What is the relative importance of disorder and dielectric relaxation [small polarons = Marcus-Hush theory] in determining the charge mobility?
There is a nice clear and succinct review article in Chemical Reviews from 2007 by Coropceanu et al.
The view that disorder is dominant has been advocated by Bassler and collaborators, in
terms of a Gaussian density of states. This leads to a mobility with the temperature dependence
[I have not seen an analytical derivation, this seems to be based on curved fitting to the results of Monte Carlo simulations].
This is in contrast, to an activated form.
Aside: Coropceanu et al. claim "there is no full theoretical justification for such an Arrhenius like expression". I am mystified by this claim. Small polaron theory [and equivalently Marcus-Hush theory, together with the fluctuation-dissipation theorem] give such a form. Indeed, in the review article they later give such expressions.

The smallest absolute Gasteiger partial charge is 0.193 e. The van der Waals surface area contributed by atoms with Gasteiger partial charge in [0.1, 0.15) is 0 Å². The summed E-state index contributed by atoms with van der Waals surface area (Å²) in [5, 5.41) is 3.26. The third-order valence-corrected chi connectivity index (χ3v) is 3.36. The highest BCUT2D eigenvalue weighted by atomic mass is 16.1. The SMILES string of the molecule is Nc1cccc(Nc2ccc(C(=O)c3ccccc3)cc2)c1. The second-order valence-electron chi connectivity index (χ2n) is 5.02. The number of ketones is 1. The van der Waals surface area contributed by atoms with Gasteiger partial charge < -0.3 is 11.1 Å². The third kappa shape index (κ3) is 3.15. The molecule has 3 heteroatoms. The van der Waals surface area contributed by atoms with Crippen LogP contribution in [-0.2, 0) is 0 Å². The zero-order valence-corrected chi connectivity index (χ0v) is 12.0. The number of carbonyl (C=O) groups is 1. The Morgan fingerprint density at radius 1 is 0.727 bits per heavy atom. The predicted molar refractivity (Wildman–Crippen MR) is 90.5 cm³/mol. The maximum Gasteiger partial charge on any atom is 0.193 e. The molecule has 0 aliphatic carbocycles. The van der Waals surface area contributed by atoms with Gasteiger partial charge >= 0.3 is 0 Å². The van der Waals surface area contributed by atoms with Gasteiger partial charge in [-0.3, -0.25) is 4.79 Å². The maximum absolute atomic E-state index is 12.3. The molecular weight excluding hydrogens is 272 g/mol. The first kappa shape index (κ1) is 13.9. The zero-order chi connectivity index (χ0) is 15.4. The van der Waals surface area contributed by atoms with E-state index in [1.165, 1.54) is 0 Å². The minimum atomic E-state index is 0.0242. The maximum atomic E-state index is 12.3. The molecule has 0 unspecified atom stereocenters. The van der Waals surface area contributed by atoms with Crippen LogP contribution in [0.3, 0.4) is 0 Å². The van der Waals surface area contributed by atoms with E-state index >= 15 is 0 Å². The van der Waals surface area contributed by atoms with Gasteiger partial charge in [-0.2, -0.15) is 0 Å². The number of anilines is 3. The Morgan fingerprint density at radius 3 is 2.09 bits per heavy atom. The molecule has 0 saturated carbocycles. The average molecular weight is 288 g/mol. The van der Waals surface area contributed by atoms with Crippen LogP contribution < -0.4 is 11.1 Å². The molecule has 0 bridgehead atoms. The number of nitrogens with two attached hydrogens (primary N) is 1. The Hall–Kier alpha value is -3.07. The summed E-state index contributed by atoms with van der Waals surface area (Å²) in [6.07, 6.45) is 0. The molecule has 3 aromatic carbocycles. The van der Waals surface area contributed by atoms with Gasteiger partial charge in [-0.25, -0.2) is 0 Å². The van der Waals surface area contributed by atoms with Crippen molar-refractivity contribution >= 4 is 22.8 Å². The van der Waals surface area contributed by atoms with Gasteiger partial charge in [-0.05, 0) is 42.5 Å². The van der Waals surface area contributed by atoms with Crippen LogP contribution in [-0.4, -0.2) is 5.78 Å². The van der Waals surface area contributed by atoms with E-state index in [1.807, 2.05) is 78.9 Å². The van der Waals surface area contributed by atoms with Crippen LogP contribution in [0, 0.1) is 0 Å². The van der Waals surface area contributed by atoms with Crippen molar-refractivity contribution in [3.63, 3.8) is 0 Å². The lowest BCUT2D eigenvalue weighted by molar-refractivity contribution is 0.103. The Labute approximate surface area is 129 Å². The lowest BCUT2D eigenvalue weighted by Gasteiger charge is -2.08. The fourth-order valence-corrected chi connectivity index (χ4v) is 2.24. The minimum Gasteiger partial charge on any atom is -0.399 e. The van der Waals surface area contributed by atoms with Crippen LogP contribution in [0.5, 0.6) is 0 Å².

But, that is not my main point.
It is also pointed out that distinguishing between these two models is difficult
with experimental data from a limited temperature range.
This can be seen clearly in the Figure below taken from a 2003 paper Low-k insulators as the choice of dielectrics in Organic Field-Effect Transistors
Hence, just because one can fit the data to one of the models one should NOT conclude that model is correct. Unfortunately, this is often forgotten...
Presumably measurements down to 1 K may help distinguish the two models, although apparently these devices can malfunction at lower temperature.
I have more to say about this data, and what it may say about the charge transport mechanism, but will leave that for another day...